|The Martial Bioengineering of "Old Man's War"
||[Feb. 20th, 2012|10:09 pm]
The central premise of the mil-SF novel Old Man's War (John Scalzi, 2005) is that future humanity, in its fight against alien races for interstellar territory, has found it expedient to create synthetic bodies for its soldiers, and to transfer the minds of septuagenerian recruits into those bodies. The novel's protagonist, John Perry of Ohio, learns that his new Colonial Genetics Defender Series XII "Hercules" body (CG/CDF Model 12 Revision 1.2.11) features a BrainPal™ neural prosthetic, UncommonSense™ sensory enhancements, nanotech SmartBlood™ with increased oxygen capacity and immunity, HardArm™ musculo-skeletal boosts, and KloraDerm™ skin with photosynthetic abilities (and green color).|
That an oldster is magically granted a shiny new youthful body is a power fantasy, and hardly a unique one in SF. Likewise it's the rare novel whose engineering can't be improved. Scalzi's SmartBlood is conservative, KloraDerm is pointless, and the CDF soldier's sex life needs a rethink.
Blood that's smart, but not capacious?
SmartBlood™ is a suspension of nanomachines that can, among its other abilities, instantly clot severe wounds. It has an increased oxygen-carrying capability, four times greater than ordinary human blood. In this, Scalzi is being very conservative. The "respirocytes" designed by Robert Freitas (1998) are cell-sized pressure tanks that can carry thousands of times the oxygen of an equivalent volume of erythrocytes. But perhaps the CDF doesn't possess full Drexlerian diamondoid nanotech.
KloraDerm: Power plant or uniform?
KloraDerm™ acts as a photosynthetic energy-gathering supplement (and the CDF war suit is translucent in that band). A BOTE calculation shows this to be impractical. Earth's "solar constant" (the maximum intensity of sunlight at the top of the atmosphere) is 1,400 watts per square meter; on the ground, at noon, it's reduced to 700. A typical human has 1.5 to 2.0 square meters of skin, of which no more than half will be facing the sun. Today's photoelectric systems have an efficiency of about 25%, but chlorophyll photosynthetic efficiency (i.e., conversion of photon energy to stored chemical energy) is under 10%. The CDF soldier will gather energy at 70 watts or less, whereas basal metabolism is 90 watts -- let alone strenuous physical activity. Fiddling with the error margins doesn't improve things much.
KloraDerm might prove useful if the soldier lies injured in the open air, without rations and waiting for rescue; but otherwise, the green coloration is more immediately useful to differentiate CDF members from the human population. Also, since human skin coloration is due in part to the blood within, and SmartBlood is grey, it presents a zombie-like complexion.
And the dangly bits
CDF bodies are incapable of reproduction among themselves or with baseline humans -- partly because the genetics are incompatible, and partly because they're copyrighted. The bodies do, however, have fully functional genitals -- deemed necessary for the soldier's psychological well-being during the period of service. (A recruit signs up for two years in the infantry, usually extended to ten, and may remain in the CDF for decades afterward. Upon departure, a soldier's mind is transferred to a new human body cloned from the original.)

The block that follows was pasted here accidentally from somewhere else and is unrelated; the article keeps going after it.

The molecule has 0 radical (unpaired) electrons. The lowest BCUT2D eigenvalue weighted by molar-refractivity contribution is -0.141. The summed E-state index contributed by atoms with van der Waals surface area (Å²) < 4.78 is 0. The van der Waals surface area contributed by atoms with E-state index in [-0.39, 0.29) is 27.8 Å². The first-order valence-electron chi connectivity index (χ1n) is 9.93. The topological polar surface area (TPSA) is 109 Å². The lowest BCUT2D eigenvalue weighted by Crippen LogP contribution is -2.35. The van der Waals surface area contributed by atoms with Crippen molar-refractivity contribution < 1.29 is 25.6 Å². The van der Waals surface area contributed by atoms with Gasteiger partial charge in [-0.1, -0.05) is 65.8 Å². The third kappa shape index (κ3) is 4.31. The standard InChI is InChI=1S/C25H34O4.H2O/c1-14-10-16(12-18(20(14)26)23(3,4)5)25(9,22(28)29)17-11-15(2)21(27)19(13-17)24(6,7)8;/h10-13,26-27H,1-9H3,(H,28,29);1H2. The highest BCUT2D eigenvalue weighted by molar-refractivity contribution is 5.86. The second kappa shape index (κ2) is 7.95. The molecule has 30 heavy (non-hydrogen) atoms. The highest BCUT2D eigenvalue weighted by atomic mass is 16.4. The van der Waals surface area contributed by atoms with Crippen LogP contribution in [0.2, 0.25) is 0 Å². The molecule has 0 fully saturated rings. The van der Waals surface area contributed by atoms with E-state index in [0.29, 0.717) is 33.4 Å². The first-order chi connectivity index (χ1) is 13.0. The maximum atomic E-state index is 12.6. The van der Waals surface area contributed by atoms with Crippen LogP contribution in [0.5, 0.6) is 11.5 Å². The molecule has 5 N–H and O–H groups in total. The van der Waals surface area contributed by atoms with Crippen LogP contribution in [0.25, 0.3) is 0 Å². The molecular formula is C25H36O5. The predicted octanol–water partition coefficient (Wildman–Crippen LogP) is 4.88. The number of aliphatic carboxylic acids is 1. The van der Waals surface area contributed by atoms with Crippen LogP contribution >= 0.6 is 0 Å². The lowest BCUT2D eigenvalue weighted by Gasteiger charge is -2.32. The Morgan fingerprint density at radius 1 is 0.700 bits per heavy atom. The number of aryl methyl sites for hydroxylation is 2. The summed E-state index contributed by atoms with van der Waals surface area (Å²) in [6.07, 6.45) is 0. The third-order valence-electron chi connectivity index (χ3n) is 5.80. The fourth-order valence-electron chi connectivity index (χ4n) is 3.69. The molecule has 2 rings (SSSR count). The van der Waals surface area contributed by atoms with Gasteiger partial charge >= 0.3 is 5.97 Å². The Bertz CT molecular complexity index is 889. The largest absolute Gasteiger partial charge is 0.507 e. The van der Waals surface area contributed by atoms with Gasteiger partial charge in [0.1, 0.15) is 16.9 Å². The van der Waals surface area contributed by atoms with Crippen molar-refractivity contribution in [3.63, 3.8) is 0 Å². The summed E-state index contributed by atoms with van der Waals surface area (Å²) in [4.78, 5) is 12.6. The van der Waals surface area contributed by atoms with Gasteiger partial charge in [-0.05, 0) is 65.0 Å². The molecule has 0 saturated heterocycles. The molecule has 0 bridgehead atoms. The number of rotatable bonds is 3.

However, external genitals are a drawback for a infantryman (as any human male reading this can well imagine) and their inclusion by Colonial Genetics is shortsighted. Human external testes are sensitive to impact; they're external only because the development of spermatozoa requires a lower temperature; CDF bodies cannot reproduce; hence, testes are unnecessary; moreover, the balance of seminal fluid is secreted by glands located safely inside the abdomen. Assuming a scrotum is also psychologically necessary, it can be filled with insensitive tissue. A more complete redesign would be retractable, as with whales. (The CDF bodies already have catlike eyes.)
(The inconvenient placement of male genitals vis-a-vis the legs -- i.e., they can be squashed by many postures -- is one of those details that Nature overlooked when migrating humans from a quadrapedal to bipedal stance, along with the dynamic load on knees and the weight of the fetus during pregnancy.)
Similar arguments apply to the breasts of female soldiers (see also: sports bras). A sensible pair of modifications would be that, first, regardless of the genetic predisposition of the recruit (CDF bodies are based partially on the donor), breasts be limited to a reasonable size; and second, that internal supplements be added to suppress parasitic vibration. (One of Peter F. Hamilton's novels featured a courtesan with breasts modified in this way; he later expanded the idea to "nanonic supplement membranes" that protect during high-gee maneuvers. Natural human viscera are supported by little more than their blood vessels.)